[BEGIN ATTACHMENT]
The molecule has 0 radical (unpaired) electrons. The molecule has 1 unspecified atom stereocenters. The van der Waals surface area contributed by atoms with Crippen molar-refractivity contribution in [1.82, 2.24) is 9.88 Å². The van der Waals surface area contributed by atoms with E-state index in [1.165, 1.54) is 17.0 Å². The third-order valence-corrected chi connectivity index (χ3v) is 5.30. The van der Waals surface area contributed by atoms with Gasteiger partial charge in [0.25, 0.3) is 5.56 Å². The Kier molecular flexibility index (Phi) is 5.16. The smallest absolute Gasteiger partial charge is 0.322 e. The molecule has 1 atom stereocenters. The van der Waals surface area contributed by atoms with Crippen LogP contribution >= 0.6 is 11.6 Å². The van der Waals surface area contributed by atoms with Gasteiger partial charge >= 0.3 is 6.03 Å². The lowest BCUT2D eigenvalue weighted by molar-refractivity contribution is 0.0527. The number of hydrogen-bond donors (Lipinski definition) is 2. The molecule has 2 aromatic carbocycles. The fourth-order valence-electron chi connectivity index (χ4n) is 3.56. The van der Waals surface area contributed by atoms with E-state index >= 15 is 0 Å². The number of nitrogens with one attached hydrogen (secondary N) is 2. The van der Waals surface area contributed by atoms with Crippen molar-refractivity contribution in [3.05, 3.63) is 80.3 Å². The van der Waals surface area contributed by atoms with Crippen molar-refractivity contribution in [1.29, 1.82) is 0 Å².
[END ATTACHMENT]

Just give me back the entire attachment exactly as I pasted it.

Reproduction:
The molecule has 0 radical (unpaired) electrons. The molecule has 1 unspecified atom stereocenters. The van der Waals surface area contributed by atoms with Crippen molar-refractivity contribution in [1.82, 2.24) is 9.88 Å². The van der Waals surface area contributed by atoms with E-state index in [1.165, 1.54) is 17.0 Å². The third-order valence-corrected chi connectivity index (χ3v) is 5.30. The van der Waals surface area contributed by atoms with Gasteiger partial charge in [0.25, 0.3) is 5.56 Å². The Kier molecular flexibility index (Phi) is 5.16. The smallest absolute Gasteiger partial charge is 0.322 e. The molecule has 1 atom stereocenters. The van der Waals surface area contributed by atoms with Crippen LogP contribution >= 0.6 is 11.6 Å². The van der Waals surface area contributed by atoms with Gasteiger partial charge >= 0.3 is 6.03 Å². The lowest BCUT2D eigenvalue weighted by molar-refractivity contribution is 0.0527. The number of hydrogen-bond donors (Lipinski definition) is 2. The molecule has 2 aromatic carbocycles. The fourth-order valence-electron chi connectivity index (χ4n) is 3.56. The van der Waals surface area contributed by atoms with E-state index >= 15 is 0 Å². The number of nitrogens with one attached hydrogen (secondary N) is 2. The van der Waals surface area contributed by atoms with Crippen molar-refractivity contribution in [3.05, 3.63) is 80.3 Å². The van der Waals surface area contributed by atoms with Crippen molar-refractivity contribution in [1.29, 1.82) is 0 Å².